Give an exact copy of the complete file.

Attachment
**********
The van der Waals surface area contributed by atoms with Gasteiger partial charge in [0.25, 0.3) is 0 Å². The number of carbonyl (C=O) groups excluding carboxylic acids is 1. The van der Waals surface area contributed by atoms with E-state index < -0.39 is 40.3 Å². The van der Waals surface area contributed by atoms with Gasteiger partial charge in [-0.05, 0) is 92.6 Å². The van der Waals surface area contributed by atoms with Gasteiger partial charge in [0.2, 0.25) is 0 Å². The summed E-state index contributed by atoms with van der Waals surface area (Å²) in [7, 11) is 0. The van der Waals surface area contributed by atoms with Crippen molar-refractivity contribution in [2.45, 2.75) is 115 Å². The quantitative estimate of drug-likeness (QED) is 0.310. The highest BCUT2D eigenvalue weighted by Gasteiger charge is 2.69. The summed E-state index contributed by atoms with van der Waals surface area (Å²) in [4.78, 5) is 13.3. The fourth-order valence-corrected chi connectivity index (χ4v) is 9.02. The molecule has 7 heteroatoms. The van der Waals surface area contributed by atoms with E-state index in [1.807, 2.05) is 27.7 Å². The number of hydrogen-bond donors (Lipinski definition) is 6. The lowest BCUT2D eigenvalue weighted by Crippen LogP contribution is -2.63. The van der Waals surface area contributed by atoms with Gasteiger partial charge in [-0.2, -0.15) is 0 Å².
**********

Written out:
The van der Waals surface area contributed by atoms with Gasteiger partial charge in [0.25, 0.3) is 0 Å². The number of carbonyl (C=O) groups excluding carboxylic acids is 1. The van der Waals surface area contributed by atoms with E-state index < -0.39 is 40.3 Å². The van der Waals surface area contributed by atoms with Gasteiger partial charge in [-0.05, 0) is 92.6 Å². The van der Waals surface area contributed by atoms with Gasteiger partial charge in [0.2, 0.25) is 0 Å². The summed E-state index contributed by atoms with van der Waals surface area (Å²) in [7, 11) is 0. The van der Waals surface area contributed by atoms with Crippen molar-refractivity contribution in [2.45, 2.75) is 115 Å². The quantitative estimate of drug-likeness (QED) is 0.310. The highest BCUT2D eigenvalue weighted by Gasteiger charge is 2.69. The summed E-state index contributed by atoms with van der Waals surface area (Å²) in [4.78, 5) is 13.3. The fourth-order valence-corrected chi connectivity index (χ4v) is 9.02. The molecule has 7 heteroatoms. The van der Waals surface area contributed by atoms with E-state index in [1.807, 2.05) is 27.7 Å². The number of hydrogen-bond donors (Lipinski definition) is 6. The lowest BCUT2D eigenvalue weighted by Crippen LogP contribution is -2.63. The van der Waals surface area contributed by atoms with Gasteiger partial charge in [-0.2, -0.15) is 0 Å².